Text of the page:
I’ve learned to observe these women discreetly, smiling as they “practice the presence of God” en route to their jobs, classes, or other daily tasks. And I’ve learned to watch for that predictable moment when a woman finishes her reading and closes her book: She lifts it to her lips with a kiss, before tucking it back into her bulging backpack or handbag.
One day, I laughed when, from the corner of my eye, I saw a woman standing in the aisle of the bus, appearing to kiss her prayer book repeatedly—only to realize that her hands were full. Struggling to balance her bag while holding tightly to an overhead hand strap, she was actually attempting to turn the pages of her prayer book with her lips, because her hands and arms were so overloaded!
Many of these women juggle more than just their prayer books and their backpacks. They coordinate their roles as women having home-based responsibilities (their homes embody the very epicenter of Jewish life, faith, and identity) with fully modern, fast-paced careers in a patriarchal culture where the conveniences of Western societies are mostly unavailable.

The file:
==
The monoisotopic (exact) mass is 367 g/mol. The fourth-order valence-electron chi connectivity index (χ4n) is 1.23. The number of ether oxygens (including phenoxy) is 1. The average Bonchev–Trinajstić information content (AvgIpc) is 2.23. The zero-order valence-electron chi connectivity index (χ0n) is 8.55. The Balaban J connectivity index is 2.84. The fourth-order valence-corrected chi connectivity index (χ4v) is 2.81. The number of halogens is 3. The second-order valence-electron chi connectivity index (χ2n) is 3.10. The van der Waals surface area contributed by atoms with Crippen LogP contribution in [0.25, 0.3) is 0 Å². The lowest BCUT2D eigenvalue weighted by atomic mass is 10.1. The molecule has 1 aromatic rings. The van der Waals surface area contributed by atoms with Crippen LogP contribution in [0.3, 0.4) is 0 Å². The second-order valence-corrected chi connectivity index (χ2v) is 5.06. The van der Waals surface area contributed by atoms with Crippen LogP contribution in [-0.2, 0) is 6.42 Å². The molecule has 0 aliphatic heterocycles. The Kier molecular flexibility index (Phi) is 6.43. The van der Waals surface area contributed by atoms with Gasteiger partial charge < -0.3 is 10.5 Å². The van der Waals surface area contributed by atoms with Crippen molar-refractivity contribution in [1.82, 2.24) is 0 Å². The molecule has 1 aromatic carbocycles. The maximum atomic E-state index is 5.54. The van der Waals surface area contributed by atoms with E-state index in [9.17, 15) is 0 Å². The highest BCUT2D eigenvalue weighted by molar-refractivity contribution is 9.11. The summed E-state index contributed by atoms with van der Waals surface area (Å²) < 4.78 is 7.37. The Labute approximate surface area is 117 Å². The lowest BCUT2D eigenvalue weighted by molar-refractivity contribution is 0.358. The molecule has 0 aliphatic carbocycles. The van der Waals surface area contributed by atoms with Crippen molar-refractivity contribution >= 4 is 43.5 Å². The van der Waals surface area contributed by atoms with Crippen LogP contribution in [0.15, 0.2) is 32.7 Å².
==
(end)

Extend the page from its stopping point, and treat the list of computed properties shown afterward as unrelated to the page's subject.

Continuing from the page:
I stand back impressed at the traditions that make such practiced devotion to God (and immersion in His Psalms) a regular part of each woman’s morning routine. Even—or especially—in the middle of practical matters, the most practical purpose of all is not forgotten.
By Crystal R. Nelson
A graphic designer with Bridges for Peace since January 1997, Crystal first worked in the United States office and now serves in the Jerusalem publications department.
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